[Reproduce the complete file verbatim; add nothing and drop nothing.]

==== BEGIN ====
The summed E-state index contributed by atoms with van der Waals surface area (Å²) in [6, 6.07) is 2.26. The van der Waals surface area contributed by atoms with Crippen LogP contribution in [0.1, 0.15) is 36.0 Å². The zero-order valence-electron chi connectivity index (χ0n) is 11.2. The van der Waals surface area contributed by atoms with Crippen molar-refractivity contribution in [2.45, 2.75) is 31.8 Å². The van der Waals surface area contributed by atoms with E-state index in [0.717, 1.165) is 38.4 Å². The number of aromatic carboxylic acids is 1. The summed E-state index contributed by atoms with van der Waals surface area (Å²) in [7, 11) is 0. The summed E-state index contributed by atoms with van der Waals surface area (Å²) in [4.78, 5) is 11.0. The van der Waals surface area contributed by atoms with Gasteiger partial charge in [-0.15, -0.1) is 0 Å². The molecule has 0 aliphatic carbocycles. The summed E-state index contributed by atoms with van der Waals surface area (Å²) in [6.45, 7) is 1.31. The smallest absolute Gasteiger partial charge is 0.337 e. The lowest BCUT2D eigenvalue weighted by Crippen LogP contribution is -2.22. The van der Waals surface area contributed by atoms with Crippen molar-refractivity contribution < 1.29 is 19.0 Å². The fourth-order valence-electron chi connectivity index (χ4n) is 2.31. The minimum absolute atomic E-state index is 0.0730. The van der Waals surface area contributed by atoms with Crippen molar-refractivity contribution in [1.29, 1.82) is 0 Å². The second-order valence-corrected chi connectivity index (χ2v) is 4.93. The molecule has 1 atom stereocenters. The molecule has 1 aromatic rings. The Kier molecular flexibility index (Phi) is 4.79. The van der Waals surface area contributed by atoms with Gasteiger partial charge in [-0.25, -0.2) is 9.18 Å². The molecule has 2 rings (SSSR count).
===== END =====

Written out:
The summed E-state index contributed by atoms with van der Waals surface area (Å²) in [6, 6.07) is 2.26. The van der Waals surface area contributed by atoms with Crippen LogP contribution in [0.1, 0.15) is 36.0 Å². The zero-order valence-electron chi connectivity index (χ0n) is 11.2. The van der Waals surface area contributed by atoms with Crippen molar-refractivity contribution in [2.45, 2.75) is 31.8 Å². The van der Waals surface area contributed by atoms with E-state index in [0.717, 1.165) is 38.4 Å². The number of aromatic carboxylic acids is 1. The summed E-state index contributed by atoms with van der Waals surface area (Å²) in [7, 11) is 0. The summed E-state index contributed by atoms with van der Waals surface area (Å²) in [4.78, 5) is 11.0. The van der Waals surface area contributed by atoms with Gasteiger partial charge in [-0.15, -0.1) is 0 Å². The molecule has 0 aliphatic carbocycles. The summed E-state index contributed by atoms with van der Waals surface area (Å²) in [6.45, 7) is 1.31. The smallest absolute Gasteiger partial charge is 0.337 e. The lowest BCUT2D eigenvalue weighted by Crippen LogP contribution is -2.22. The van der Waals surface area contributed by atoms with Crippen molar-refractivity contribution < 1.29 is 19.0 Å². The fourth-order valence-electron chi connectivity index (χ4n) is 2.31. The minimum absolute atomic E-state index is 0.0730. The van der Waals surface area contributed by atoms with Crippen molar-refractivity contribution in [1.29, 1.82) is 0 Å². The second-order valence-corrected chi connectivity index (χ2v) is 4.93. The molecule has 1 atom stereocenters. The molecule has 1 aromatic rings. The Kier molecular flexibility index (Phi) is 4.79. The van der Waals surface area contributed by atoms with Gasteiger partial charge in [-0.25, -0.2) is 9.18 Å². The molecule has 2 rings (SSSR count).